{ rw [Ico_eq_empty hab, Ico_eq_empty hbc, Ico_eq_empty (le_trans hab hbc),
empty_union, empty_union, union_empty, Ico_union_Ico_eq_Ico hab hbc] },
{ cases le_total a c with hac hca,
{ rw [Ico_eq_empty hac, Ico_eq_empty hcb, Ico_eq_empty hab,
empty_union, union_empty, union_empty, union_comm, Ico_union_Ico_eq_Ico hac hcb] },
{ rw [Ico_eq_empty hca, Ico_eq_empty hcb, Ico_eq_empty hab,
empty_union, union_empty, union_empty, union_comm, Ico_union_Ico_eq_Ico hca hab] } },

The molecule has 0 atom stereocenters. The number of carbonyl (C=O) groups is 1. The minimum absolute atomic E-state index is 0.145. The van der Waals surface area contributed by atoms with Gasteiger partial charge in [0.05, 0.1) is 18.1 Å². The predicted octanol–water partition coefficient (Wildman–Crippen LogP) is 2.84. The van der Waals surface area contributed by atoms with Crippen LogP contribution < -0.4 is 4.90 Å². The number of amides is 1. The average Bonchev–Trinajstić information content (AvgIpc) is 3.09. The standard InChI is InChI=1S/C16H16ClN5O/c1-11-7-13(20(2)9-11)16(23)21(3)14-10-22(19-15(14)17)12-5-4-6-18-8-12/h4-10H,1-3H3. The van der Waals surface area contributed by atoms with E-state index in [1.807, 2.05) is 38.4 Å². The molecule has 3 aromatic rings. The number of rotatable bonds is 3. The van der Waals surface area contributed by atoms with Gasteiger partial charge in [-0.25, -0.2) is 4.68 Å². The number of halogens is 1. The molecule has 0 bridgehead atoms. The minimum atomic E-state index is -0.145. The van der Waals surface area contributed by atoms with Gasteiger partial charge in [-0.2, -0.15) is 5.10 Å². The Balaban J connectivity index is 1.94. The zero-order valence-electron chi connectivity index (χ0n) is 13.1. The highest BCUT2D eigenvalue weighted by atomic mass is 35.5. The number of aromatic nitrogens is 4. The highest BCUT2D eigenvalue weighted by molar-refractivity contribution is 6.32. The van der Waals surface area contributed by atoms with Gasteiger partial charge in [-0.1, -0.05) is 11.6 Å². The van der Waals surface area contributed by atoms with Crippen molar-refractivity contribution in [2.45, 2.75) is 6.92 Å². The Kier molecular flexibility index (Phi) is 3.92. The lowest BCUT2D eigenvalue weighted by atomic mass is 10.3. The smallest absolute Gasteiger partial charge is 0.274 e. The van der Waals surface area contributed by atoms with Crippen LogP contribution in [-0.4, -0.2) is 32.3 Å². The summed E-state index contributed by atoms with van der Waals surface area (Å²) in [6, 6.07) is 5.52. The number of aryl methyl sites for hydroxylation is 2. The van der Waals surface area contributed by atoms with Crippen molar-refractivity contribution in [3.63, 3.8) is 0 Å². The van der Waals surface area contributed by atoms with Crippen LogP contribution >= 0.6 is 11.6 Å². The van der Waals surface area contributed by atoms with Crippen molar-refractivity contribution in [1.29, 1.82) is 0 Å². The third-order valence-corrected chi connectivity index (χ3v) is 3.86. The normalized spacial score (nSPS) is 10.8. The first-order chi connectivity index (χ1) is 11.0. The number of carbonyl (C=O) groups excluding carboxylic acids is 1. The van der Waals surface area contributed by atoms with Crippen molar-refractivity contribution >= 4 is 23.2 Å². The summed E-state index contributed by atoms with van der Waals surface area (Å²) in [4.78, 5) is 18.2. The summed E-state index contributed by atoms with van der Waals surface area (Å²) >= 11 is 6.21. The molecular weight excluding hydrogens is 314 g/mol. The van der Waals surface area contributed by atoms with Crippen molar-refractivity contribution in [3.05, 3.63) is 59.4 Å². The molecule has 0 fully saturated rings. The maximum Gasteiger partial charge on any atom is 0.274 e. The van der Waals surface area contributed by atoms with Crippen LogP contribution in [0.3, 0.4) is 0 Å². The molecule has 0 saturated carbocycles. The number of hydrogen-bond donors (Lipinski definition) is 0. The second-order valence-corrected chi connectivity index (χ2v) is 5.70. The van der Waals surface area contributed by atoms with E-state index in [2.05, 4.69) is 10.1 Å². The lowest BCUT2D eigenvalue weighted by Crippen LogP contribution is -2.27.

{ cases le_total a c with hac hca,
{ rw [Ico_eq_empty hac, Ico_eq_empty hbc, Ico_eq_empty hba,
empty_union, union_empty, union_empty, Ico_union_Ico_eq_Ico hba hac] },
{ rw [Ico_eq_empty hca, Ico_eq_empty hbc, Ico_eq_empty hba,
empty_union, union_empty, union_empty, Ico_union_Ico_eq_Ico hbc hca] } },
{ rw [Ico_eq_empty hcb, Ico_eq_empty hba, Ico_eq_empty (le_trans hcb hba),
empty_union, empty_union, union_empty, union_comm, Ico_union_Ico_eq_Ico hcb hba] }
end
```

#### Kevin Buzzard (Jul 26 2020 at 08:29):

Yury G. Kudryashov said:

I know how to prove this using lots of

`by_cases`

and`Ico_union_Ico`

. Is there any easier way?

#### Kevin Buzzard (Jul 26 2020 at 08:30):

So what is `auto`

?

#### Sebastien Gouezel (Jul 26 2020 at 09:02):

From https://people.mpi-inf.mpg.de/~jblanche/frocos2011-dis-proof.pdf: